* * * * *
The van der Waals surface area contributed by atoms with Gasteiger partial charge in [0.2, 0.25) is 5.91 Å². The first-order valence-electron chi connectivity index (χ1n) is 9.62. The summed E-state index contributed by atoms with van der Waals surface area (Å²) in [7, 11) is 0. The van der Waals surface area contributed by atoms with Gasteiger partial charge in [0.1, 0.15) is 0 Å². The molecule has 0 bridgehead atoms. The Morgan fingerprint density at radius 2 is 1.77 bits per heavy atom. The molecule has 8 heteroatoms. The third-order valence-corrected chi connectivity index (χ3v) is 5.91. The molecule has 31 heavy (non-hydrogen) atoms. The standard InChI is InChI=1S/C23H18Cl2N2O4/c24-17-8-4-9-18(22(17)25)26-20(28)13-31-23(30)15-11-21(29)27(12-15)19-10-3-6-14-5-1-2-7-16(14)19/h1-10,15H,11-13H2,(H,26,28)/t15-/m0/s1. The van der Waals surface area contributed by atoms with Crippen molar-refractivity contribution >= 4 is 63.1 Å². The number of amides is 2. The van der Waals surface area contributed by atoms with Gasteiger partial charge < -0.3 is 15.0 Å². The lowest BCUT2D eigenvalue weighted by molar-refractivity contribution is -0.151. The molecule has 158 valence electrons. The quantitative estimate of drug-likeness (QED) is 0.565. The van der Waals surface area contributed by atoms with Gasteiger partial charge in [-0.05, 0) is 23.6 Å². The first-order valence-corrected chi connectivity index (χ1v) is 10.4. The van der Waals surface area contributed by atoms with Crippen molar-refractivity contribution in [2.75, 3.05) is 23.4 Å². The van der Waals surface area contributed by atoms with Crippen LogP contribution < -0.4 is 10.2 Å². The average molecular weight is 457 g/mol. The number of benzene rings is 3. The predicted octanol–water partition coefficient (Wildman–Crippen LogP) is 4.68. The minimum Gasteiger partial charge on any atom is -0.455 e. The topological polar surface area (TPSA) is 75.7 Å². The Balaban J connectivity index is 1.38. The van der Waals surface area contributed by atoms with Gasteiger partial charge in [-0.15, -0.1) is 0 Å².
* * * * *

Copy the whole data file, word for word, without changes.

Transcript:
The van der Waals surface area contributed by atoms with Gasteiger partial charge in [0.2, 0.25) is 5.91 Å². The first-order valence-electron chi connectivity index (χ1n) is 9.62. The summed E-state index contributed by atoms with van der Waals surface area (Å²) in [7, 11) is 0. The van der Waals surface area contributed by atoms with Gasteiger partial charge in [0.1, 0.15) is 0 Å². The molecule has 0 bridgehead atoms. The Morgan fingerprint density at radius 2 is 1.77 bits per heavy atom. The molecule has 8 heteroatoms. The third-order valence-corrected chi connectivity index (χ3v) is 5.91. The molecule has 31 heavy (non-hydrogen) atoms. The standard InChI is InChI=1S/C23H18Cl2N2O4/c24-17-8-4-9-18(22(17)25)26-20(28)13-31-23(30)15-11-21(29)27(12-15)19-10-3-6-14-5-1-2-7-16(14)19/h1-10,15H,11-13H2,(H,26,28)/t15-/m0/s1. The van der Waals surface area contributed by atoms with Crippen molar-refractivity contribution >= 4 is 63.1 Å². The number of amides is 2. The van der Waals surface area contributed by atoms with Gasteiger partial charge < -0.3 is 15.0 Å². The lowest BCUT2D eigenvalue weighted by molar-refractivity contribution is -0.151. The molecule has 158 valence electrons. The quantitative estimate of drug-likeness (QED) is 0.565. The van der Waals surface area contributed by atoms with Gasteiger partial charge in [-0.05, 0) is 23.6 Å². The first-order valence-corrected chi connectivity index (χ1v) is 10.4. The van der Waals surface area contributed by atoms with Crippen molar-refractivity contribution in [2.75, 3.05) is 23.4 Å². The van der Waals surface area contributed by atoms with Crippen LogP contribution < -0.4 is 10.2 Å². The average molecular weight is 457 g/mol. The number of benzene rings is 3. The predicted octanol–water partition coefficient (Wildman–Crippen LogP) is 4.68. The minimum Gasteiger partial charge on any atom is -0.455 e. The topological polar surface area (TPSA) is 75.7 Å². The Balaban J connectivity index is 1.38. The van der Waals surface area contributed by atoms with Gasteiger partial charge in [-0.15, -0.1) is 0 Å².